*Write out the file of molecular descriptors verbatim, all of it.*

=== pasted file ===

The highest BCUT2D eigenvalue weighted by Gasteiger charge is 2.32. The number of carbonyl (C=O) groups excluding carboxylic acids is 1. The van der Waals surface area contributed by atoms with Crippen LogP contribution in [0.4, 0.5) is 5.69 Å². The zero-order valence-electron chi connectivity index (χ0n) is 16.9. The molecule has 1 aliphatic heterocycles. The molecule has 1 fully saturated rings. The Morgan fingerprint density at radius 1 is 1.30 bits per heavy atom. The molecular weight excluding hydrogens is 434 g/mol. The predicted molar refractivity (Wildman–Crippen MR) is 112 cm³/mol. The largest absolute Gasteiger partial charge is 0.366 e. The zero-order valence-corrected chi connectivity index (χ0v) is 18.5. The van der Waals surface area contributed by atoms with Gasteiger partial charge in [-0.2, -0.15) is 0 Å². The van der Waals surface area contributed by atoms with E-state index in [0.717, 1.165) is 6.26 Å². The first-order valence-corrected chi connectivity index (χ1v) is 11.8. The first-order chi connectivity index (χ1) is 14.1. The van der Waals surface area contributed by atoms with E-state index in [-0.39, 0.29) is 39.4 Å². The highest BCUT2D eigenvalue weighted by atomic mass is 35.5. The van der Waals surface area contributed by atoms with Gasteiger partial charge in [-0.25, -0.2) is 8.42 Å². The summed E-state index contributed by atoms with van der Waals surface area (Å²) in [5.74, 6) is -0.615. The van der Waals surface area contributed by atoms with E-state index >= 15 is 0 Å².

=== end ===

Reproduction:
The highest BCUT2D eigenvalue weighted by Gasteiger charge is 2.32. The number of carbonyl (C=O) groups excluding carboxylic acids is 1. The van der Waals surface area contributed by atoms with Crippen LogP contribution in [0.4, 0.5) is 5.69 Å². The zero-order valence-electron chi connectivity index (χ0n) is 16.9. The molecule has 1 aliphatic heterocycles. The molecule has 1 fully saturated rings. The Morgan fingerprint density at radius 1 is 1.30 bits per heavy atom. The molecular weight excluding hydrogens is 434 g/mol. The predicted molar refractivity (Wildman–Crippen MR) is 112 cm³/mol. The largest absolute Gasteiger partial charge is 0.366 e. The zero-order valence-corrected chi connectivity index (χ0v) is 18.5. The van der Waals surface area contributed by atoms with Gasteiger partial charge in [-0.2, -0.15) is 0 Å². The van der Waals surface area contributed by atoms with E-state index in [0.717, 1.165) is 6.26 Å². The first-order valence-corrected chi connectivity index (χ1v) is 11.8. The first-order chi connectivity index (χ1) is 14.1. The van der Waals surface area contributed by atoms with E-state index in [-0.39, 0.29) is 39.4 Å². The highest BCUT2D eigenvalue weighted by atomic mass is 35.5. The van der Waals surface area contributed by atoms with Gasteiger partial charge in [-0.25, -0.2) is 8.42 Å². The summed E-state index contributed by atoms with van der Waals surface area (Å²) in [5.74, 6) is -0.615. The van der Waals surface area contributed by atoms with E-state index >= 15 is 0 Å².